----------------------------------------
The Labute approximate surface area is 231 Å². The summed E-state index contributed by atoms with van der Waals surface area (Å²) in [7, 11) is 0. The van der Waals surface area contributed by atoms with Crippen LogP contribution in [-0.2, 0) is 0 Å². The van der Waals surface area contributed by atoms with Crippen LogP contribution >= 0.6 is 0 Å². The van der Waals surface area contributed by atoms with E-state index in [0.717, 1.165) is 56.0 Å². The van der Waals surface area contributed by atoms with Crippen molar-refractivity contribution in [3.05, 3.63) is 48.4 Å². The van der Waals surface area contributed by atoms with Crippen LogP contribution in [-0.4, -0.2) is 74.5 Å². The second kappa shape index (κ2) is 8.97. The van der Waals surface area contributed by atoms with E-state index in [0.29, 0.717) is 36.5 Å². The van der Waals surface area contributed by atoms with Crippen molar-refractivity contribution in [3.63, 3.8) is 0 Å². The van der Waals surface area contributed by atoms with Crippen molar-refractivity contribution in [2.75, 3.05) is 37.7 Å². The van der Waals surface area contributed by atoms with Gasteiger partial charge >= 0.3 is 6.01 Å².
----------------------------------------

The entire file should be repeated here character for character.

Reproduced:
The Labute approximate surface area is 231 Å². The summed E-state index contributed by atoms with van der Waals surface area (Å²) in [7, 11) is 0. The van der Waals surface area contributed by atoms with Crippen LogP contribution in [-0.2, 0) is 0 Å². The van der Waals surface area contributed by atoms with Crippen LogP contribution >= 0.6 is 0 Å². The van der Waals surface area contributed by atoms with E-state index in [0.717, 1.165) is 56.0 Å². The van der Waals surface area contributed by atoms with Crippen molar-refractivity contribution in [3.05, 3.63) is 48.4 Å². The van der Waals surface area contributed by atoms with Crippen LogP contribution in [-0.4, -0.2) is 74.5 Å². The second kappa shape index (κ2) is 8.97. The van der Waals surface area contributed by atoms with E-state index in [0.29, 0.717) is 36.5 Å². The van der Waals surface area contributed by atoms with Crippen molar-refractivity contribution in [3.63, 3.8) is 0 Å². The van der Waals surface area contributed by atoms with Crippen molar-refractivity contribution in [2.75, 3.05) is 37.7 Å². The van der Waals surface area contributed by atoms with Gasteiger partial charge >= 0.3 is 6.01 Å².